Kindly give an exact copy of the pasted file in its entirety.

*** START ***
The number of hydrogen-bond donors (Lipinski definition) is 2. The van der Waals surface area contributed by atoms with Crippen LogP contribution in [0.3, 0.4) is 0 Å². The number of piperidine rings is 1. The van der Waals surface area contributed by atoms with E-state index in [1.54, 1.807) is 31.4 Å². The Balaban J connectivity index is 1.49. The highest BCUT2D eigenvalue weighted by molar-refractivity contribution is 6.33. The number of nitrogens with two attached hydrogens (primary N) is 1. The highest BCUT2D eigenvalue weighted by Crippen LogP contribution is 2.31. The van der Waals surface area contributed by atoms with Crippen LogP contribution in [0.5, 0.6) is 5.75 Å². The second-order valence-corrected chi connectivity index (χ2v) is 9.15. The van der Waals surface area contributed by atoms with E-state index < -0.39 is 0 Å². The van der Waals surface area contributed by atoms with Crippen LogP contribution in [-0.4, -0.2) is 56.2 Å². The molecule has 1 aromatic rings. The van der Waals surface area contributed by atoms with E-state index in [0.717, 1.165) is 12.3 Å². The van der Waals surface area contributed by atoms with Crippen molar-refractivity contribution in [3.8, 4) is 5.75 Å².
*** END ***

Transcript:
The number of hydrogen-bond donors (Lipinski definition) is 2. The van der Waals surface area contributed by atoms with Crippen LogP contribution in [0.3, 0.4) is 0 Å². The number of piperidine rings is 1. The van der Waals surface area contributed by atoms with E-state index in [1.54, 1.807) is 31.4 Å². The Balaban J connectivity index is 1.49. The highest BCUT2D eigenvalue weighted by molar-refractivity contribution is 6.33. The number of nitrogens with two attached hydrogens (primary N) is 1. The highest BCUT2D eigenvalue weighted by Crippen LogP contribution is 2.31. The van der Waals surface area contributed by atoms with Crippen LogP contribution in [0.5, 0.6) is 5.75 Å². The second-order valence-corrected chi connectivity index (χ2v) is 9.15. The van der Waals surface area contributed by atoms with E-state index < -0.39 is 0 Å². The van der Waals surface area contributed by atoms with Crippen LogP contribution in [-0.4, -0.2) is 56.2 Å². The molecule has 1 aromatic rings. The van der Waals surface area contributed by atoms with E-state index in [0.717, 1.165) is 12.3 Å². The van der Waals surface area contributed by atoms with Crippen molar-refractivity contribution in [3.8, 4) is 5.75 Å².